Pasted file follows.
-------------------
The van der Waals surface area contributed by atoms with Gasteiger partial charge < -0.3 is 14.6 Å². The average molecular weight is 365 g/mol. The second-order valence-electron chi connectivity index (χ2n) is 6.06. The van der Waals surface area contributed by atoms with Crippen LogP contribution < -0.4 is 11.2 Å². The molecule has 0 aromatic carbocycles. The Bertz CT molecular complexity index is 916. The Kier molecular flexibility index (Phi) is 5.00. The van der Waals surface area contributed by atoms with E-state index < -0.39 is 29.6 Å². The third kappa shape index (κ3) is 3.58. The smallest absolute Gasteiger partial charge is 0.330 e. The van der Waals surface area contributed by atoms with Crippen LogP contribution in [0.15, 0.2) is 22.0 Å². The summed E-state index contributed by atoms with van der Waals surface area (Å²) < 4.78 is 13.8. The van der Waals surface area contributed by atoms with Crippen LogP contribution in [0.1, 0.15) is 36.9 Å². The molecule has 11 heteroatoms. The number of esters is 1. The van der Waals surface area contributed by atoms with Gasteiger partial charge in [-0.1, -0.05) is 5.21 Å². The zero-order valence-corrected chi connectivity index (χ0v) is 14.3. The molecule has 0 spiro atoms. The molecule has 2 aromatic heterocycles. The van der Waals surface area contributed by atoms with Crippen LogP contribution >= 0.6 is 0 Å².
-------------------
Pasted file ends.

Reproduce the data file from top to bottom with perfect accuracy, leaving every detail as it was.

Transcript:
The van der Waals surface area contributed by atoms with Gasteiger partial charge < -0.3 is 14.6 Å². The average molecular weight is 365 g/mol. The second-order valence-electron chi connectivity index (χ2n) is 6.06. The van der Waals surface area contributed by atoms with Crippen LogP contribution < -0.4 is 11.2 Å². The molecule has 0 aromatic carbocycles. The Bertz CT molecular complexity index is 916. The Kier molecular flexibility index (Phi) is 5.00. The van der Waals surface area contributed by atoms with E-state index < -0.39 is 29.6 Å². The third kappa shape index (κ3) is 3.58. The smallest absolute Gasteiger partial charge is 0.330 e. The van der Waals surface area contributed by atoms with Crippen LogP contribution in [0.15, 0.2) is 22.0 Å². The summed E-state index contributed by atoms with van der Waals surface area (Å²) < 4.78 is 13.8. The van der Waals surface area contributed by atoms with Crippen LogP contribution in [0.1, 0.15) is 36.9 Å². The molecule has 11 heteroatoms. The number of esters is 1. The van der Waals surface area contributed by atoms with Gasteiger partial charge in [-0.1, -0.05) is 5.21 Å². The zero-order valence-corrected chi connectivity index (χ0v) is 14.3. The molecule has 0 spiro atoms. The molecule has 2 aromatic heterocycles. The van der Waals surface area contributed by atoms with Crippen LogP contribution >= 0.6 is 0 Å².